If Onions are growing strongly still, they may be twisted at their necks, which will hasten ripening. Seeds to be saved will now require attention; if cut in small bunches and placed in the sun they will do well. Dryness is of great importance to all seeds when ripening. Tomatoes will now require close topping, and where the fruit are too numerous they may be thinned off; and except means can be afforded to ripen the fruit, none need be allowed to set after August. On the walls protection can be given to keep them in bearing. On the back walls of our sunk pits they are doing admirably, and the wooden covers can be pushed on when frost makes its appearance. Dung for Mushroom-beds may be collected and allowed to dry moderately; then throw it in a heap to heat, but not to burn. The beds can be made in sheds or anywhere, but where there is proper protection much labour is saved - 1 foot deep of horse-droppings, thoroughly beaten firm, and allowed to heat before the pieces of spawm are put in (care being exercised to prevent overheating, by making a number of holes in the bed to let the heat escape). The bed is thus made, and ought to produce Mushrooms with little further trouble at this season.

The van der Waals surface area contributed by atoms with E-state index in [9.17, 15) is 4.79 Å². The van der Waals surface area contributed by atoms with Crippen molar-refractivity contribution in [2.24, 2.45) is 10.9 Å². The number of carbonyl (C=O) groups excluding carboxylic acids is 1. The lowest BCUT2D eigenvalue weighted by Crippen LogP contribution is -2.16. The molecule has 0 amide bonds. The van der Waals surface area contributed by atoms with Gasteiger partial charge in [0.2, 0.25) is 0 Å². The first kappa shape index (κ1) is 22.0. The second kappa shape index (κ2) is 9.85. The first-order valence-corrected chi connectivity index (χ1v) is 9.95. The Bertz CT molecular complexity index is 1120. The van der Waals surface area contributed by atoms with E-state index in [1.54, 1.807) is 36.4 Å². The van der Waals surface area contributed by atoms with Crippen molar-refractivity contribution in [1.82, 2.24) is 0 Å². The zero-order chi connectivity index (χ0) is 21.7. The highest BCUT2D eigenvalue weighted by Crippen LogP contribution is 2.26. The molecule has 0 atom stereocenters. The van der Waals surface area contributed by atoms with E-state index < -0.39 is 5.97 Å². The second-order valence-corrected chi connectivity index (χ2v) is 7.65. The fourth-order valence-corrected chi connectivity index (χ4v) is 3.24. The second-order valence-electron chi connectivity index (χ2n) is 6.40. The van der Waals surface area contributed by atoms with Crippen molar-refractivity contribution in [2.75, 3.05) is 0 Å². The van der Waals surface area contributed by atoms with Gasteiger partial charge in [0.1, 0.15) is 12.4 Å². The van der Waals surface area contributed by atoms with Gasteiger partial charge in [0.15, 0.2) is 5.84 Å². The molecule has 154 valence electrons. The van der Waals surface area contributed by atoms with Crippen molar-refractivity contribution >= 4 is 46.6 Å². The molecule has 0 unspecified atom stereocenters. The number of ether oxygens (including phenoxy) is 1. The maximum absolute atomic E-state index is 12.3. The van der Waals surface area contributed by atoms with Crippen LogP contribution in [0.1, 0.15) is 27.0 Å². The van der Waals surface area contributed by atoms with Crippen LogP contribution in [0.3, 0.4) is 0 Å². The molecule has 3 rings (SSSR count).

The covering of earth should be good, healthy loam, soft and rich, and placed 2 inches over the surface a week or so after the bed is spawned. The size of bed will be regulated according to the demand. There are many opinions about spawning, but I have often abundance of fine Mushrooms by placing the spawn an inch or two deep in the dung, and 10 or 12 inches apart. The pieces are broken up about the size of pigeons' eggs, and any of the cakes which have no spawn in them are discarded. The bed should remain untouched for five or six weeks after spawning, then tepid water may be given sufficiently to moisten through the covering of earth. Heavy drenchings of cold water destroy the spawn, but a moist atmosphere is beneficial. Small beds made frequently keep the most regular supply; besides, it is not always convenient to secure large quantities of manure for the purpose.